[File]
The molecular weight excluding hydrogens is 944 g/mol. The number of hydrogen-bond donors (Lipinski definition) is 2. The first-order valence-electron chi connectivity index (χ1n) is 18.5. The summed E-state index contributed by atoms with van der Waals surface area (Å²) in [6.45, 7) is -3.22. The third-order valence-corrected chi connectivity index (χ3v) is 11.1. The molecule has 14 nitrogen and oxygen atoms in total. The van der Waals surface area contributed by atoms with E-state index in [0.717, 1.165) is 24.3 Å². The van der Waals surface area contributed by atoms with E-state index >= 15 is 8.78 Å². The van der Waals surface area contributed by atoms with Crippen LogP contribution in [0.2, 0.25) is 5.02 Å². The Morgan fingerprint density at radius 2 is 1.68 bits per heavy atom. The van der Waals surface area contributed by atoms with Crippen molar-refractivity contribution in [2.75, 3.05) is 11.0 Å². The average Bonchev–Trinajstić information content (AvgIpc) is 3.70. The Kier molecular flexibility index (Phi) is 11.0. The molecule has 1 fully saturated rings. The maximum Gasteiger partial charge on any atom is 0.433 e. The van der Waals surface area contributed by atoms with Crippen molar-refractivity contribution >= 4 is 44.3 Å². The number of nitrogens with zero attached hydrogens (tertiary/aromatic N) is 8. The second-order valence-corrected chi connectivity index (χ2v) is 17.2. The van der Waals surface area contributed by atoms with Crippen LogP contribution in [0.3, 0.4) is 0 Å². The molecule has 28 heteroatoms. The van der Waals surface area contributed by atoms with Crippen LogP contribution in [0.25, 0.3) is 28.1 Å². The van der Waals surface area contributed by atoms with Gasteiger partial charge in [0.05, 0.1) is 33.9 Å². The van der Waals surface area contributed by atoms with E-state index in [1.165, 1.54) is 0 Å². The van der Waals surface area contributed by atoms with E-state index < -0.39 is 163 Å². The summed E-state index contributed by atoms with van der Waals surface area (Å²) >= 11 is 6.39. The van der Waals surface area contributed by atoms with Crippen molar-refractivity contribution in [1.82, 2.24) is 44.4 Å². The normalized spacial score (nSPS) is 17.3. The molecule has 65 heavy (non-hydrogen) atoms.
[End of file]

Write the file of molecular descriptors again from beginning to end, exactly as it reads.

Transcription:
The molecular weight excluding hydrogens is 944 g/mol. The number of hydrogen-bond donors (Lipinski definition) is 2. The first-order valence-electron chi connectivity index (χ1n) is 18.5. The summed E-state index contributed by atoms with van der Waals surface area (Å²) in [6.45, 7) is -3.22. The third-order valence-corrected chi connectivity index (χ3v) is 11.1. The molecule has 14 nitrogen and oxygen atoms in total. The van der Waals surface area contributed by atoms with E-state index in [0.717, 1.165) is 24.3 Å². The van der Waals surface area contributed by atoms with E-state index >= 15 is 8.78 Å². The van der Waals surface area contributed by atoms with Crippen LogP contribution in [0.2, 0.25) is 5.02 Å². The Morgan fingerprint density at radius 2 is 1.68 bits per heavy atom. The van der Waals surface area contributed by atoms with Crippen molar-refractivity contribution in [2.75, 3.05) is 11.0 Å². The average Bonchev–Trinajstić information content (AvgIpc) is 3.70. The Kier molecular flexibility index (Phi) is 11.0. The molecule has 1 fully saturated rings. The maximum Gasteiger partial charge on any atom is 0.433 e. The van der Waals surface area contributed by atoms with Crippen molar-refractivity contribution >= 4 is 44.3 Å². The number of nitrogens with zero attached hydrogens (tertiary/aromatic N) is 8. The second-order valence-corrected chi connectivity index (χ2v) is 17.2. The van der Waals surface area contributed by atoms with Crippen LogP contribution in [0.3, 0.4) is 0 Å². The molecule has 28 heteroatoms. The van der Waals surface area contributed by atoms with Crippen LogP contribution in [0.25, 0.3) is 28.1 Å². The van der Waals surface area contributed by atoms with Gasteiger partial charge in [0.05, 0.1) is 33.9 Å². The van der Waals surface area contributed by atoms with E-state index in [1.165, 1.54) is 0 Å². The van der Waals surface area contributed by atoms with E-state index < -0.39 is 163 Å². The summed E-state index contributed by atoms with van der Waals surface area (Å²) >= 11 is 6.39. The van der Waals surface area contributed by atoms with Crippen molar-refractivity contribution in [1.82, 2.24) is 44.4 Å². The normalized spacial score (nSPS) is 17.3. The molecule has 65 heavy (non-hydrogen) atoms.